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I HE CITY OF THE FUTURE.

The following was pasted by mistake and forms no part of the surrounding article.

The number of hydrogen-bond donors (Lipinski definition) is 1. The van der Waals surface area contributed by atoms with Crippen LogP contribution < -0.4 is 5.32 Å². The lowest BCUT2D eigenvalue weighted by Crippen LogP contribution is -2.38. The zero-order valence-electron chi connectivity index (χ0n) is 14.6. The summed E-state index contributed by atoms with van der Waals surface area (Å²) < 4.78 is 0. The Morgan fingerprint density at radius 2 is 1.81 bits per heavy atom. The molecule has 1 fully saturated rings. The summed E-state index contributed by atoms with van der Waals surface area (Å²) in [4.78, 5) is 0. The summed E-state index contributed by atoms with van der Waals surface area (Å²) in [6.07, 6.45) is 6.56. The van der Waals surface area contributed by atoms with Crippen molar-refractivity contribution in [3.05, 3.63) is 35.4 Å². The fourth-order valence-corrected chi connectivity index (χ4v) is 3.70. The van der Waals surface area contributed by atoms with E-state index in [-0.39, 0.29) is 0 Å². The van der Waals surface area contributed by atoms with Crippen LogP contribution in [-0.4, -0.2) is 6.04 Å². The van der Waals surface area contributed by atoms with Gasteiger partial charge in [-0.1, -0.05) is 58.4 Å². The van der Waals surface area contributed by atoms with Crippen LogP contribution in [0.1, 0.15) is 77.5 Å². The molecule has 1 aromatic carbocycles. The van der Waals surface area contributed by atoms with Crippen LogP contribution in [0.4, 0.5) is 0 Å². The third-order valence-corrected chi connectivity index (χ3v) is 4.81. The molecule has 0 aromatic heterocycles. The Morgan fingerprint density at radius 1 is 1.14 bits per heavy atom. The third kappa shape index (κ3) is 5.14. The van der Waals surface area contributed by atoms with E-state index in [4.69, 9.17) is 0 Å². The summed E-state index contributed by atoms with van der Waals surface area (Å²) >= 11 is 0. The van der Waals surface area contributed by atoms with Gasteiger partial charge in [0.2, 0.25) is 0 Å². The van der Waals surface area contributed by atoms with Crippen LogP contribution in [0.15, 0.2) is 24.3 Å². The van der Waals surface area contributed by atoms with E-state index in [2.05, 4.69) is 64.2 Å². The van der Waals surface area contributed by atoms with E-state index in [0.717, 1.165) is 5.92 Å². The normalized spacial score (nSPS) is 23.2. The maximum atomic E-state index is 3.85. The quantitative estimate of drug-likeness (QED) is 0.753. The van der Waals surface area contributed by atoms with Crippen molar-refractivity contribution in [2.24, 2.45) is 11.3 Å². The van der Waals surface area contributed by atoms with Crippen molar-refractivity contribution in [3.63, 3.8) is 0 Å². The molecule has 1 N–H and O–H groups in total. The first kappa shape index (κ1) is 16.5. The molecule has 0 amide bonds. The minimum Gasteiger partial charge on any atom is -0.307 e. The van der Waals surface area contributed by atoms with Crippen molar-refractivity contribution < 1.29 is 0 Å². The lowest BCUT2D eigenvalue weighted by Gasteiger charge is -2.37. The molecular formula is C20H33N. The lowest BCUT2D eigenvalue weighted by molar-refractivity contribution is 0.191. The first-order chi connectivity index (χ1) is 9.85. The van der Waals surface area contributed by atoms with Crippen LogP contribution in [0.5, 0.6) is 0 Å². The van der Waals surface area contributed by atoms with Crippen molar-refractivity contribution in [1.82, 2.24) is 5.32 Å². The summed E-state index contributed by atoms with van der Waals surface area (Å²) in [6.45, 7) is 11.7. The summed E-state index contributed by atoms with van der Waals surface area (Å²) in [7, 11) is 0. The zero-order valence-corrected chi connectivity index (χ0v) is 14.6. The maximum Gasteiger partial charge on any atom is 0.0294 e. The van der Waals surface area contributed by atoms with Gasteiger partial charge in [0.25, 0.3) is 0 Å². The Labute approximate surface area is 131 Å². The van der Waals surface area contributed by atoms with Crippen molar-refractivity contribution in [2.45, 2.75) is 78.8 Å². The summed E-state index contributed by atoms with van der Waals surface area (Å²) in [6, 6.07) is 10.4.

Water Power Will Displace Coal and Iron as the Natural Focus. The modorn industrial oity has been de pendent for its rapid expansion upon its superior advantages with respect to coal— that is, it must havo either a navigable water front, or be a natural railway re ceiving and distributing center, or be the natural focus of a coal and iron region. All this will bo changed in the great elec trical waterfall cities of the future. The power, as a rule, will be produced in the mountains, while the cities will be scat tered far and wide over the foothills. There will bo better air, moro room, bettor drainage, more civilized conditions of liv ing than is the case with the present over crowded industrial Beehives, built, for the most part, on the swampy doltas or in the valleys of great rivers. Under the pressure of dear coal and with the attraction of cheap water power, tho face of Europe will be changed. As in dicated by Lord Kelvin, tho highlands of Scotland will become industrially more important to Great Britain than the com paratively flat midlands Switzerland, Nor way and Sweden, tho Austrian Tyrol and Transylvania may become the industrial centers of Europe, owing to their superior ity in water power. For the rest, the course of manufactures will seek the sources of the great rivers or of rivers not great which have a very rapid fall. In distant lands we find English engi neers already making plans for saving the energy of the falls of tho Nile, 15 miles be low Cairo, and it is well within the bounds of probability that the Nile cataracts will somo day supply the power necessary for running trains of cars from Alexandria to Khartum. Not only are there magnifi cent falls on the Zambezi itsolf, in south central Africa, but many of its branches in the Shire highlands havo rapid descents in level, admirably suited for the develop ment of electricity by turbine wheels. "NVe too often think of Hindustan as a great plain, forgetting that the Himalaya mountains, the highest on the globe, gave birth to the Ganges, the Indus, tho Brah maputra and the Oxus, all of which, with their mountain tributaries, reach the plains after taking innumerable giant leaps down the mountain sides. It is nonsense to say that tho development of this water power is visionary. The falls of tho Zambezi are much more within the range of civiliza tion today than any part of Montana, for example, in the United States, was 30 years ago.—E. H. Mullin in Cassier's Magazine. CELERY AND ASPARAGUS. How These Vegetables Were Considered by Ancients and Their Present Standing. The feet of armies had gone for ages over the humble celery in Great Britain before it was lifted up to adorn with its bleached stems the tables of the civilized world and to take a foremost rank among the lux uries which the vegetable world affords. How it would amaze the men of old to see many of their weeds eaten, as is scurvy grass, from the seacoasts of northern Eu rope, when mixed with salads 1 Asparagus, originally a wild seacoast plant of Great Britain and Russia, has come down through the ages with all the weight of Greek and Roman approval. Plato ate it by the plateful, and Aristoph-. anes considered it a great aid to diges tion. This culinary plant is closely related to the famous asphodel, which was sup posed by the ancients to be the leading flower in the gardens of Elysium. Accord ing to the Roman superstition, the manes of the dead fed on the roots of asphodel. So abundant is the wild asparagus on the steppes of Russia that cattle eat it like grass. Not native to America, it has here been raised to its greatest perfection as a table delicacy. It seems to be unquestion ably a stimulus to digestion and is prob ably one of the most wholesome adjuncts of a dinner. The seeds in some parts of southern Eu rope are dried and used as a substitute for coffee. A wild variety in Spain and Por tugal is considered the crown of a salad. The amount raised in Staten Island and New Jersey for the New York market in creases largely every year.—Calvin Dill Wilson in Lippincott's For November. BEHIND THE FINGER. Lilian Bell Gets Her First Taste of Real Liberty In England. Miss Lilian Bell, who is narrating her impressions of the old world and its people for The Ladies' Home .Journal, writes from London in the November issue of that magazine: "I have seen the houses of parliament and the Tower and Westmin ster abbey and the World's fair, but the most impressive sight I ever beheld is the upraised hand of a London policeman, never heard one of them speak except when spoken to. But let one little blue coated man raise his forefinger, and every vehicle on wheels stops, and stops instantly, stops in obedience to law and order, stops with out swearing or gesticulating or abuse, stops with no underhanded trying to drive out of line and get by on the other side. Just stops—that is the end of it. And why? Because the queen of England is behind that raised finger. Why, a London police man has more power than our president. Even the queen's coachmen obey that fore finger. Understanding how to obey—that is what makes liberty. "I am the most flamboyant of Ameri cans, the most hopelessly addicted to my own country, but I must admit that I had my first real taste of liberty in England. I will tell you why. In America nobody obeys anybody. We make our laws and then most industriously set about study ing out a plan by which we may evade them. America is suffering, as all repub lics must of necessity suffer, from liberty in the hands of the multitude. The mul titude are ignorant, and liberty in the hands of the ignorant is always license." Photographing From the Sky. That the camera will play an important part in the future warfare is a foregone conclusion, but up to the present time the one thing that has been needed to make it more useful and quickly available in aerial work has been a simple and reliable lifting power, and this has apparently been found in the perfected form of the tailless kite. This kite, or a train of them, to which a camera can be fixed, will do the work of a balloon and at no risk to human life. If an enemy cannot easily hit a balloon, bow much less chance will there be of in jury resulting to so small an object as a camera suspended a thousand feet or more in the air. Recent trials in Austria-Hun gary and in., England have shown that rifle bullets have little effect upon captive bal loons, even at low altitudes. Above 600 feet ordinary shells are almost useless, and even shrapnel are surprisingly ineffective. —Gilbert Totten Woglom in November feoribnurs. CHINESE WHEELBARROWS. They Differ From Ours In Construction and Are Used For Passenger Service. One of the chief means of travel and transport in China, especially in the north ern part of the empire and throughout the great plain, is the wheelbarrow—not the wheelbarrow such as we know it, but, in point of fact, a decided improvement on the types used in westorn countries, for it is so constructed that tho load, which sometimes is very great in bulk and weight, is carried over the wheel and not between it and the man who propels it. To aid in steadying and propelling it, as explained by Mr. Charles Mayno of Shang hai in a noto recently contributed to the British Institution of Civil Engineers, tho wheelbarrow man wears across his shoul ders a strap which is attached tq the shafts on each sido. Boxes, bales of goods or whatever the load may consist of are se cured to tho wheelbarrow by ropes. There are seating accommodations for four peo ple, two on each side, and a cushioned seat is provided for the passenger, who gener ally sits with ono log resting on the front of tho barrow and the other hanging over tho side in a rope loop which serves as a foot rest. On tho great plain wheelbar rows are occasionally soon with a sail set, when a fair wind proves to be a great help to tho trundling of tho barrow. Since tho institution of .cotton mills at Shanghai the wheolbarrow has been ex tensively used as a passenger vehicle, es pecially for carrying working women to and from the mills. One man can wheel six women for a distance of about three miles, morning and evening, the charge being Is. 5d. per month. The average earnings of a wheelbarrow man are about 8}$d. per day. About 4,000 licenses are issued monthly to the same number of wheel barrows plying for hire in the streets of the foreign settlements at Shanghai, whore, being under the municipal regulations, they are perhaps tho best in China. Some times as many as 60 barrows may be seen in the streets, traveling one behind tho other, each carrying two barrels of Eng lish Portland cement, and pushed by one man. Very frequently a load is carried on one side of the barrow only, and it is ex traordinary to see a Chinaman skillfully balancing and propelling it. Tho upsets and accidents, too, are remarkably few when it is considered that about 4,000 of these vehicles are in use in the streets in addition to a large traffic of other kinds. —Cassier's Magazine. A BONANZA WHEAT FARM. It Is So Extensive That the Various Crews of Workmen Never AJeet. It is difficult to present the idea of tho bigness of these farms to the person whoso preconceived notion of a farm is a little checkerboard lying upon hillside or in a valley. Seven thousand acres present the average bonanza farm. Generally these tracts are not divided, yet. distances across fields are so great that horseback commu nication is impracticable. Crews of work men living at one end of the farm and operating it may not see the crews in other corners from season's end to season's end, and in busy seasons it is found profitable to feed the hands in the fields rather than to allow them to trudge through the hot sun to the dining halls for dinner. The dining halls—it will bo explained later— are scattered over the farm at convenient points. They are frequently five or six miles apart, and many a noon finds the harvesting crew two miles from its hall. This illustration may give one some sort of a rough conception of the bigness of these farms. Here is another point of view: Averaging 20 bushels to the acre— as many farms will this year—the total number of bushels in a crop on a bonanza farm would be 140,000. Putting 500 bush els of that crop in a freight car and allow ing 40 feet to the car the train which would haul the crop from the farm would be two miles long, and if it were to come charging down Fifth avenue and Broad way in New York the rear end brakeman would be craning his neck from the ca boose to catch sight of the Vanderbilt mansion while the engineer and fireman were enjoying themselves bumping the cable car down by Union square.—William Allen White in November Scribner's. HE WAS A GENIUS. This Is Shown by Shakespeare's Extraor dinary Wealth of Varied Knowledge. It is not for a moment to be denied that Shakespeare's plays show an extraordinary wealth of varied knowledge. The writer was one of the keenest observers that ever lived. In tho woodland or on tho farm, in the printing shop or the alehouse or up and down the street, not tho smallest de tail escaped him. Microscopic accuracy, curious interest in all things, unlimited power of assimilating knowledge, are everywhere shown ,in the plays. These are some of the marks of what we call genius, something that we are far from compre hending, but which experience has shown that books and universities cannot impart. All the colleges on earth could not by combined effort make the kind of man we call a genius, but such a man may at any moment be horn into the world, and it is as likely to be in a peasant's cottage as anywhere. There is nothing in which men differ more widely than in the capacity for im bibing and assimilating knowledge. The capacity is often exercised unconsciously. When my eldest son, at the age of 6, was in the course of a few weeks of daily in struction taught to read, it was suddenly discovered that his 4-year-old brother also could read. Nobody could tell how it hap pened. Of course the younger boy must have taken keen notice of what the elder one was doing, but the process went on without attracting attention until the re sult appeared.—John Fiske in November Atlantic. An Easy Trick When Yon Know It. Writing on "How I Do My Tricks" in the November Ladies' Home Journal, Ma gician Harry Kellar explains how to ac complish the difficult feat of blowing a piece of cork into a bottle, a trick that will defy everyone who does not know the only way by which it may be done. "Ask some one,' Mr. Kellar directs, "if he thinks he can blow a small bit of cork which you have placed in the mouth of a bottle, so that it will go into the bottle. Lay the bottle on the table upon its side and place the bit of cork about an inch or less inside the open end. He will blow nnt.il he gets red in the face, and the cork will invariably come out of the bottle in stead of going into it. Simple reason for it too. The direction of the air, forced by the one blowing, brings it against the bot tom of the bottle. The air compresses .within the bottle's walla and must find outlet, therefore is turned and forced out at the only vent the bottle has, necessarily blowing the cork out with it. But take a common Jeraonade straw, place the end of It near the :ork in the bottle neck, blow very gently, and the cork rolls in." comes to Such methods suit the public better and the Clothing lined Underwear, regular 50c quality at 25 Opposite Opera House, Austin, Minn. THEY STRUCK OIL. The History of the Petroleum Industry In the United States Reads Like a Romance. Of all tho romantic stories of creating wealth out of the raw products of the earth and of building up industries that are almost imperial in their power for good oi evil the petroleum industry Is not surpass**.!, if equaled, in the history of the United States. Tho great oilfields have been the scene of many shifting romances and tragedies, and not even the EI DoradG of the Pacific coast in 1849 created more excitement than men witnessed in Penn sylvania when boring for oil was first started. The discovery of gold in Cali fornia did not establish a permanent in dustry on tho Pacific coast, but the un locking of tho wells of oil in Pennsylvania was the beginning of a business that has continued to swell in proportions even down to the present. No other industry in America surpasses that of oil produc tion and distribution. Tho oilfields have naturally been exhausted In places and prices have come down from what they wero in the fifties and sixties, but the gigantic concern which has largely con trolled tho business for the past decade not long ago declared a quarterly dividend of 10 per cent, and this meant a distribution among the stockholders of 110,000,000 or more. The first oil well was drilled near Titus ville in 1859, and in July, 18(30, the total output of the wells on Oil creok, in Penn sylvania, amounted to 200 barrels a day, but in one year from that the regular sup ply was estimated at from 6,000 to 7,000 barrels per day. And tho excitement was not at its height then People wero flock ing to the oilfields in over increasing num bers. Farmers who had thought them selves poor with a few hundred acres of barren soil in their possession suddenly found themselves on the royal highway to fortune. A few sold out their possessions at fabulous prices, but the majority wore more anxious to bore for the oil themselves. The production increased so rapidly that the price of illuminating oil quickly drop ped to a point where every one could afford to use it for lighting purposes. In 1874 the yield amounted to 0,500,000 barrels, but even this was a mere bagatolle to what was coming. In 1890 there were ex ported 604,491,498 gallons and an enor mous quantity was used at home. Hugo fortunes wore naturally realized by some of tho men engaged in tho enter prise. No such opportunities for money making had been presented beforo. There were five men in particular who, living near tho oil region saw great monetary possibilities in the awakening industry. They were comparatively poor, but they were shrewd and progressive enough to invest their small capital and their largo brains in the petroleum business. They were early in the field and worked up with tho industry. In time they formed the Standard Oil company, which developed into the most gigantic concorn that ever sought to control an industry in any coun try of the world, and today the organizers of that company represent in the aggregate a fortune of about $600,000,000.—George E. Walsh in Cassier's Magazine For Octo ber. To Cure a Cold in Oat Day. Take Laxative Bromo Quinine Tablets. All druggists refund money if it fails to cure. '#c FRIEND, S a a from $io to $12. These suits come in round and square cornered sack suits, in a large assortment of Cheviots, Cashmeres and Worsteds in new est fancy plaids and Scotch effects,. Nowhere outside of the Golden Eagle can you find their equal for less than $10. We will sell Boys' superior quality, heavy weight, fleece 1§L A bit of the love that endures. •-Margaret E. Sangster in Harper's Magazine ITnr Nnvflmhpr. Free Pills. Send your address to H. E. Bucklin & Co., Chicago, and get. a free sample of Dr. King's New Life Pills. A trial will convince you of their merits. These Pilla are easy in action and are particularly effective in the cure of constipation and sick headache. For malaria and liver troubles fchey have been proved invaluable. They are guaranteed to be perfectly free from every deleterious substance and to be purely vegetable. They do not weak en by their action, but by giving tone to stomach and bowels greatly invig orate the system. Regular size 25 cents per box, Sold hy R. O. Wold, druggist. HERE. But Aggressive, Pushing and Dignified Business Methods are Our Kind. Golden Eagle GENUINE BARGAIN SALE-NO CUT PRICE SALE. Goods that were bought to sell at the folio wing prices—and every lot guaranteed a bargain. Of all Gents' Furnishing Departments, the Golden Eagle Stands Supreme. NOTHING LIKE IT, EITHER IN STOCK OR ASSORTMENT. Wo will sell Men's superior quality, heavy weight, fleece We will sell Men's and Boys' Duck Coats, brown or black, lined, underwear, regular 50c quality at GlS CIS After Lone Years. Dear, whom I would not know If 1 passed you on the street, So long and long and long ago Are the days when we used to meet, We will sell Men's Duck Coats, with heavy wool lining, reinforced back, with linen bosom, reg. 50c quality at 25 CIS black or drab, with large Corduroy collar, regular $1 d*. ga We will sell Men's and Boys'Winter Caps, in black and and $1.50 quality at j|E blue, made of Washington Beaver, reg. 50c quality at ^5 We Offer you the Greatest Selection We offer you the very best Quality! And we warrant our prices ABSOLUTELY THE LOWEST. You may be glad to hear That somewhere out of the blue Come vague sweet dreams that bring you near: That 1 often think of you That now and then I thrill At a rustle in the dark: That 1 start as the wind sweeps over the hill, As 1 see the firefly's spark. Somebody stepped on my grave? Or somebody slipped out of yours? I cannot teli. There are ghosts that crave Order to Examine Accounts. STATE OF MINNESOTA, County of Mower—ss. In Probate Court, Special term, Octobor 29th, 181VT. In the matter of tho ostato of Daniel Hoffner, deceased. On reading and filing the petition of Harvey J. Kuhns, executor of the ostate of Daniel Helf ner,deceased, representing, umong other things, that he has fullj administered said estate, and praying that a time and place be fixed for ex amining and allowing the final account of his administration, and for the assignment of the residue of said estate to tho parties entitled thereto by law: It is ordered, that said account bo examined, and petition heard by this court, on FRIDAY, THE TWENTY-SIXTH DAY OF NOVEMBEB, 1807, at ton o'clock a. m., at tho probate office in the city of Austin, in said county. And it is further ordered, that notice thereof be given to all persons interested by publishing this order once in each woek for three succes sive weeks prior to said day of hearing in the MOWEB COUNTY TRANSCBIPT, a weekly news paper printed and published at the city of Aus tin in said county, Dated at Austin, Minnesota, the twenty-ninth day of October, A. D,, 1897. 6y the Court:— S. S. WASHBURN, [Seal] 35-37 Judge of Probate. Tetter, Salt-Rheum and Eczema. The intense itching and smarting, inci dent to these diseases, is instantly allayed by applying Chamberlain's Eye and Skin Ointment. Many very had cases have been permanently cured by it. It is equally efficient for itching piles and a favorite remedy for sore nipples, chapped hands, chilblains, frost bites and chronic sore eyes. 25 cts. per box. Dr. Cady's Condition Powders, are just what a horse needs when in bad condition. Tonic, blood purifier and vermifuge. They are not food but medicine and the best in use to put a horse in prime condition. Price 25 cents per package. THE GOLDEN EAGLE CLOTHING flAN— at prices which make irregular and sensational advertising unnecessary, then we are right at home. People do not have to be on their guard here—every article marked in plain figures—no old, shop-worn goods to clean out, but everything bright, new and up-to-date, and your money cheerfully refunded if your purchases are not satisfactory. $5.00 fifft with good linings, all sizes up to 46, regular 1.00 and IS! $1.25 quality at We win sel1 Men's Blue GOLDEN EAGLE ^LOTHING HOUSK I BUY Butter, Eggs, Beans, Lard, Potatoes, Cheese, In Exchange for Groceries, Crockery, Dry Goods, Drugs, Wall Paper, Paints, Oils, Millinery, Harness, Hardware, Furniture, Clothing, Boots and Shoes, Jewelry, or CASH. MC BRIDE, THE GROCER. BIRKETT WANTS YOUR BUTTER, EGGS -AND POTATOES.... IN EXCHANGE FOB Fine Groceries, CANNED AND DRIED FRUITS. CROCKERY AND GLASSWARE. We keep nothing but highjgrade goods. Remember the! place. BIRKETT'S Corner Store. Corner Main and Mill Streets, Austin, Minn. HaK-Olf Sale I better. No blow or misrepresentation but when it For Men's extra heavy Irish Frieze Ulsters, in black and dark brown, substantially trimmed with heavy, strong sieve lin ing, sizes to fit men of all dimensions and proportions. Nowhere outside of the Golden Eagle can you find their equal for less than $10. °veralls, all sizes up to 40 waist, well made with patent buttons, regular 50c quality at CIS We will sell Men's and Boys'Unlaundred White Shirts, _J._ CIS DOCTORS. OMEB F. PEIBSON, M. D., Graduate Rush Medical College, Chicago, late House physician St. Mary's Hospital, Minne apolis, Minn. Office over Hirsh's clothing store. Calls attended day and night. A BTHUB WEST ALLEN, M. D., OPERATIVE SURGERY EYE AND EAB A SPECIALTY. Snrgeon C., M. & St. P. By. Office, night! and day, Opera house, main entrance, Austin. H. JOHNSON, M. D„ C. M., Graduate McGill Medical College, Montreal, late Assistant Surgeon in Montreal General Hospital. Office in George W. Merrick's block, epposite Opera house. Calls attended day and night. B. F. LOCKWOOD, M. D., HOMEOPATHIC PHYSICIAN AND SUBGEON, Office over Golden Eagle Clothing Store, Austin. Office hours, 12 to 3 p. m. Calls promptly at tended to day or night. LAWYERS. BEENMAN & DOWDALL, ATTOBNEYS AND COUNSELLORS AT LAW. Law, Insurance, Collections and Loans. Office in Soiner's Block, Austin, Minn. J. M. Greenman, City Attorney, B. J. Dowdall. INGSLEY & SHEPHEBD, ATTORNEYS AT LAW AND COUNSELORS, Austin, Minn. Law, Land and Loan Office Insurance, Collections, Taxes. J^YMAN D. BAIRD, ATTORNEY AT LAW, Real Estate, Insurance and Collection Agent. Office. Mill Street, next west of Citizens' Bank. E. B. CBANE, ATTOBNEY AT LAW, Real Estate and Collection Agent, for non-residents. Office, second floor of kelmann's new Block, Main Street. Taxes paid Dun- S. D. CATHERWOOD, GENERAL LAW BUSBSESS, Successor to Johnson & Catherwood. Office established in 1859. First National Bank Block .. Austin. PROFESSIONAL. H. A. AVERY, DENTIST .... Office over Citizens' National Bank, Anstin A LLAN MOLLISON, Insurance and Collections promptly attended to. Office over Loucks & Hollister's, opposite Court House, Main Street, Austin, Minn. SOCIETIES. DELIT LODGE, No! 39, A. E\ ANDA.M. regular communications of this lodge are held in Masonic hall Austin, Minn., on the first and third Wednesday evenings of each month. E A. C. PAGE, W. M. C. H. WILBOUB, Secretary. "QOYAL ABCH CHAPTER, No. 14. The stated communications of this Chapter are held in Masonic hall, Austin, Minn., on the second and fourth Friday evenings of each month. WM. TODD, M. £, H. P. D. Z. BQBINSQN, Secretary. T. BEBNABD COMMANDEBY, K. T. NO. la, fleets first Monday evening of each month at Masonic hall. HENRY BIBKETT, E. C. PABKB GOODWIN, Recorder. A USTIN LODGE No. 55, K. OF P., Meets on the second and fourth Wednesday evenings of each month. Visiting Knights welcomed. C. F. COOK, C. C. S. S. WASHBURN, K. of R. and S. OINTYRE POST, No. 66, G. A. R. Regular meetings are held at their post hall on the first and third Saturday evenings of each month. Visitingcomradescordially invited. WILSON BEACH, Commavder. I. R. WAGNER, Adjutant.